Corals have been a part of Earth’s oceans for millions of years now. In fact, they can be categorized as primitive beings that laid the foundation for modern life to develop in our oceans. They are at least 500 million years old and date back to the late Cambrian period, during the Paleozoic era when complex multi-cellular life first developed. 

They have witnessed the rise and fall of thousands of species and have withstood the evolutionary demands that 500 million years of existence brings. A new study shows that 

Corals could hold the secret to understanding 1,000 years of seasonal changes in the Arabian Sea and the impact global warming could have on marine life. 

Scientists from Japan, Taiwan, and Germany, including coral reef scientists from Hokkaido University, have uncovered evidence from corals off the coast of Oman that show how sudden changes in temperature (like the effects of global warming) could impact the climate, ecosystems and socioeconomics of the densely populated areas surrounding the Indian Ocean. The findings were published in the journal Geophysical Research Letters.

The scientists studied fossiled corals from the Indian ocean to understand and document the changes corals underwent in the past to gauge the extent of modern-day climate change. They achieved this because, every year, the Arabian Sea upwells, allowing cold water from the deep sea to rise to the surface, enriching the coastal life with nutrition. 

“The Indian summer monsoon and the Arabian Sea upwelling were expected to intensify with global warming, following the hypothesis that the Eurasian landmass would warm faster than the Indian Ocean,” said a media release by Hokkaido University.  But, the team found that the northern Indian Ocean currently warms faster than the Indian subcontinent. The reported weakening of the Indian monsoon in the past few weather cycles is possibly weakening the Arabian Sea upwelling, a huge indicator of climate change.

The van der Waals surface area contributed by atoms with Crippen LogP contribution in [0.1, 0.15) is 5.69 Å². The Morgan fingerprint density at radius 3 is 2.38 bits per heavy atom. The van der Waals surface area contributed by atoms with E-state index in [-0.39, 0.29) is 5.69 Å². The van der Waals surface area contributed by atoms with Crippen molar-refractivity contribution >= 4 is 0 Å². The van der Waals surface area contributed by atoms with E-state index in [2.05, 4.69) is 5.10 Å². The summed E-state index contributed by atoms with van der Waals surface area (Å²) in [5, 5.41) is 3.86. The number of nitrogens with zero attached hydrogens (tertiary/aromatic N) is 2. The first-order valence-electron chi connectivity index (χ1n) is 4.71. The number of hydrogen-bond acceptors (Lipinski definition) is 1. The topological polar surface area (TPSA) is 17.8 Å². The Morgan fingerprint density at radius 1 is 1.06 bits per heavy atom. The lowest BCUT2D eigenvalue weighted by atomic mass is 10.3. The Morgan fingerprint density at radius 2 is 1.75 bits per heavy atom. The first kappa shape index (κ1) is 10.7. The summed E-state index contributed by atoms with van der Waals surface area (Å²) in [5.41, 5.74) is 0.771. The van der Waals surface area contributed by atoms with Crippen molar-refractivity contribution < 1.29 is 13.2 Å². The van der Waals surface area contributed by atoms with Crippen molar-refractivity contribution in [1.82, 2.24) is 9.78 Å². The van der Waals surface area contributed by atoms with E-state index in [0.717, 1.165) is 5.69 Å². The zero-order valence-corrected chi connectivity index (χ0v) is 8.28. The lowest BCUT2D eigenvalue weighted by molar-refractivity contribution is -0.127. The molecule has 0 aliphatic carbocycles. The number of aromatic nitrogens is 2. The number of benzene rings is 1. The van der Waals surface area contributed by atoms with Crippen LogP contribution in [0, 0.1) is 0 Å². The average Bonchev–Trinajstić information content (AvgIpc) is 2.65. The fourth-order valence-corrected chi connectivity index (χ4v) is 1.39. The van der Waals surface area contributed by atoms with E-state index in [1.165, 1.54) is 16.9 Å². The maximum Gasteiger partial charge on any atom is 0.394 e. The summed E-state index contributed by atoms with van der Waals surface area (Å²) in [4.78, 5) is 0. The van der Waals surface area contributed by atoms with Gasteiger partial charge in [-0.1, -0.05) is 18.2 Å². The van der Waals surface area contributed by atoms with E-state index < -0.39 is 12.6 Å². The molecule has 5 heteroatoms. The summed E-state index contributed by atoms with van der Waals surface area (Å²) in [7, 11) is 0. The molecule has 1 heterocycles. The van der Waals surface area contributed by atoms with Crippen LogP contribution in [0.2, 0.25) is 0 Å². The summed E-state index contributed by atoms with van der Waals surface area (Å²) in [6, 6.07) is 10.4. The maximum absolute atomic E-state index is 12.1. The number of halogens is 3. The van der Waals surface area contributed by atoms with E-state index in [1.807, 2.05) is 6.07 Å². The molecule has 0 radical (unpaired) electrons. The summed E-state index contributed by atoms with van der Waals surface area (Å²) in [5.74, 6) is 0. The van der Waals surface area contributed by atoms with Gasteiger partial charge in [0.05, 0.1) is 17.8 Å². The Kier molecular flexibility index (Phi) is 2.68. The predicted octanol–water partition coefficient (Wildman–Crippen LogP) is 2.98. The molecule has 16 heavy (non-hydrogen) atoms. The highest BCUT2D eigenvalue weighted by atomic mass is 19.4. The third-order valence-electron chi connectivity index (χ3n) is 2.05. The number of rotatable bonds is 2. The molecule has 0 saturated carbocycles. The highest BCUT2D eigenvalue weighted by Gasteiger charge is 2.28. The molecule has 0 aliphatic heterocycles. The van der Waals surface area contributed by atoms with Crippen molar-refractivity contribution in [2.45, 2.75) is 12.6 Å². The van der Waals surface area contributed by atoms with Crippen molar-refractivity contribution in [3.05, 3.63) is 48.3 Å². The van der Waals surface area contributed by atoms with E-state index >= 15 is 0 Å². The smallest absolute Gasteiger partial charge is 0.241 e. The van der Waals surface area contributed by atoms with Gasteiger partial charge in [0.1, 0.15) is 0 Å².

By studying fossilized corals found in the area, they established a correlation between coral seawater temperature changes and salinity changes in the water that is affected by temperature. The four fossil corals they used dated to approximately 1167 CE, 1624 CE, 1703 CE and 1968 CE, respectively. They then analyzed the ratio of strontium to calcium in the samples, as well as the amounts of oxygen and carbon isotopes. This told them about the coral growth rate (much like the rings of a tree that indicated its approximate age). While the corals grew at a steady rate throughout modern history, the strontium-to-calcium ratio and isotope oxygen-18 in coral decreased with an increase in oceanic temperature.

The results of the study showed the team that previous temperature spikes in the recent past did not affect the upwelling. In fact, the ocean mineral concentration and salinity remained stable through the warmer period of the medieval climate anomaly in the 12th century; the cooler little ice age, which extended between the 14th and 19th centuries AD; and up until the mid-20th century. This clearly shows the immense ability of coral to adapt and also reflect the conditions of their surroundings.